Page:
When stakeholders and workshop participants were asked how they felt the ‘Management competencies for preventing and reducing stress at work’ would fit into their existing HR/H&S policies and processes, their responses fell into two themes. Firstly, it was felt the framework could be used in a stress management context; to review and develop policies, to inform the development of action plans around stress management at an organisational level, and to integrate with existing policies. Secondly, it was felt that the framework would be of use in a leadership development/training context: to dovetail into existing frameworks and programmes, to develop new training programmes, or as a guiding structure or checklist in training.
When stakeholders and workshop participants were asked how they felt the ‘Stress management competency indicator tool’ would fit into their existing HR/H&S policies and processes, both groups saw a dual use for the questionnaire tool. Firstly, it was felt that the tool could be used in a stress management context, as a ‘next logical step after the HSE indicator tool’ by providing information at the local level. It was suggested that this would help ‘tie-in’ managers to the process, and be useful in specific scenarios such as where a particular line manager was seeking help with problems that might be stress related. There were requests for the tool to be part of a flexible ‘tool kit’ offered to organisations that would include training, case studies, guidance and sample tools. Secondly, the groups saw the tool being useful in a more general management development or appraisal context. In this context, it was suggested the tool would be best used in conjunction with follow up support or coaching, or as part of an overall development programme, rather than as a stand-alone exercise. There was less support for the use of the tool in a selection context, although the groups did see its use in an induction training course in order to promote the desired behaviours, and embed the competencies in the organisational culture.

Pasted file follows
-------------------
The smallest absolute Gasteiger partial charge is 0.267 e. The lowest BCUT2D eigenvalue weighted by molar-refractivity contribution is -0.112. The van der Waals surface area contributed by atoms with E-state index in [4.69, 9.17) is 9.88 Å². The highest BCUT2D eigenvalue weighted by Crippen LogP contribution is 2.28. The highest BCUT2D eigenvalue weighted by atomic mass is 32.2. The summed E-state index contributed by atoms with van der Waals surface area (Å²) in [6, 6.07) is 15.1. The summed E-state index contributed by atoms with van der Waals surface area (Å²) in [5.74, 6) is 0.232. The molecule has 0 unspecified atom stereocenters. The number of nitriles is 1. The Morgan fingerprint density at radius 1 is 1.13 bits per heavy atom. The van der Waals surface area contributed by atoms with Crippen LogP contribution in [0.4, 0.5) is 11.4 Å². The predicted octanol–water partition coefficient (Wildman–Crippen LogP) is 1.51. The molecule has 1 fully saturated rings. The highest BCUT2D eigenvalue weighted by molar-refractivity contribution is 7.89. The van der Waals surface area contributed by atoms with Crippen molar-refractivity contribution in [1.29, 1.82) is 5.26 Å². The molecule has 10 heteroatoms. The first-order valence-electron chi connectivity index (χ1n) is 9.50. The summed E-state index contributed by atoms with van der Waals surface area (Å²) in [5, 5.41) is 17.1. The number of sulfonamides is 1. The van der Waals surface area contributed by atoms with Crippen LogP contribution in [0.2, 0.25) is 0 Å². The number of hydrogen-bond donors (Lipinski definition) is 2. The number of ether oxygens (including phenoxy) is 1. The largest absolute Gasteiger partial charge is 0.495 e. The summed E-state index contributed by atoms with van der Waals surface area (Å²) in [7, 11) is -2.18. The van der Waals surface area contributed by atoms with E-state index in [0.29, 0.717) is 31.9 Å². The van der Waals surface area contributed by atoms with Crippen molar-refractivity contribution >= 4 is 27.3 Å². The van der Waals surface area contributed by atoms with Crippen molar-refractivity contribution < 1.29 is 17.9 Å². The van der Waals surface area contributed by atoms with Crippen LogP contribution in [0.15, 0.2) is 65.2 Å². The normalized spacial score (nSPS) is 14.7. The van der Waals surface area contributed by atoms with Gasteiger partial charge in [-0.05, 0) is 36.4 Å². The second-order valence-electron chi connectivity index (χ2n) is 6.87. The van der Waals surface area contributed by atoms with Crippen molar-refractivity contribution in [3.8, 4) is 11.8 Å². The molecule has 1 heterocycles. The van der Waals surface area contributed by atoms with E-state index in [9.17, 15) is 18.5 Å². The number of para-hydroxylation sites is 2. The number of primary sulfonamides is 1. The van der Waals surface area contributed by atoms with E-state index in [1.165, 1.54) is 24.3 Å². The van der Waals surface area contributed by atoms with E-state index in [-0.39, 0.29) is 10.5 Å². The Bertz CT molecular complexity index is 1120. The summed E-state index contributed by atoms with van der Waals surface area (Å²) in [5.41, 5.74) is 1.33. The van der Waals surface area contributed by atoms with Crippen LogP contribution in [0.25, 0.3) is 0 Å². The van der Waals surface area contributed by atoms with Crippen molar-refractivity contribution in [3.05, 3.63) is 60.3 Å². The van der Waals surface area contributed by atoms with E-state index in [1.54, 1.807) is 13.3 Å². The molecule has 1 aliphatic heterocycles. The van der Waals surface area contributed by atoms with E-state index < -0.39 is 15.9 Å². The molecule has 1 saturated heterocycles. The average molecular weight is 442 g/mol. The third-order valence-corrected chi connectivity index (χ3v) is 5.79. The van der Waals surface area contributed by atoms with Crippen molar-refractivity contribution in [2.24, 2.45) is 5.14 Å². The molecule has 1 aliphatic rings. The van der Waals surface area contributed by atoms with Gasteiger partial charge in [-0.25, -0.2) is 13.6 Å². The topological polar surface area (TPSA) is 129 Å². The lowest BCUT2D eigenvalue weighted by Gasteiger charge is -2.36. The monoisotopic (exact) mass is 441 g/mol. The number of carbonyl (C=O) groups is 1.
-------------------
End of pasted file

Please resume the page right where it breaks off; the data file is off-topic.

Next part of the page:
Information was also gathered from managers, providing a user perspective on the ‘Stress management competency indicator tool’ in terms of its ease of use, its relevance to the individual’s role, accuracy of identifying key development areas, and best use of the tool. The findings were very positive:
o 91% of managers who responded said the tool was ‘easy’ or ‘very easy’ to answer.
o 76% of managers who responded felt that all the items in the tool were relevant. Of the 21% that felt there were irrelevancies, all referred to a group of items under the competency ‘Friendly style’.
o 85% of managers who responded felt that there were no gaps or exclusions in the tool. Of the 15% that felt there were, the majority of comments focused on the closed format questionnaire and a wish for additional free-text responses.
o 73% of managers who responded felt that a 360 degree feedback questionnaire would be the best format for the tool. 27% felt that upward feedback would be more preferable. Five of the six stakeholders who responded also felt that 360 degree feedback would be the best format.
4.2 VALIDATING, REFINING AND REVISING THE COMPETENCY
FRAMEWORK AND DEVELOPING A STRESS MANAGEMENT COMPETENCY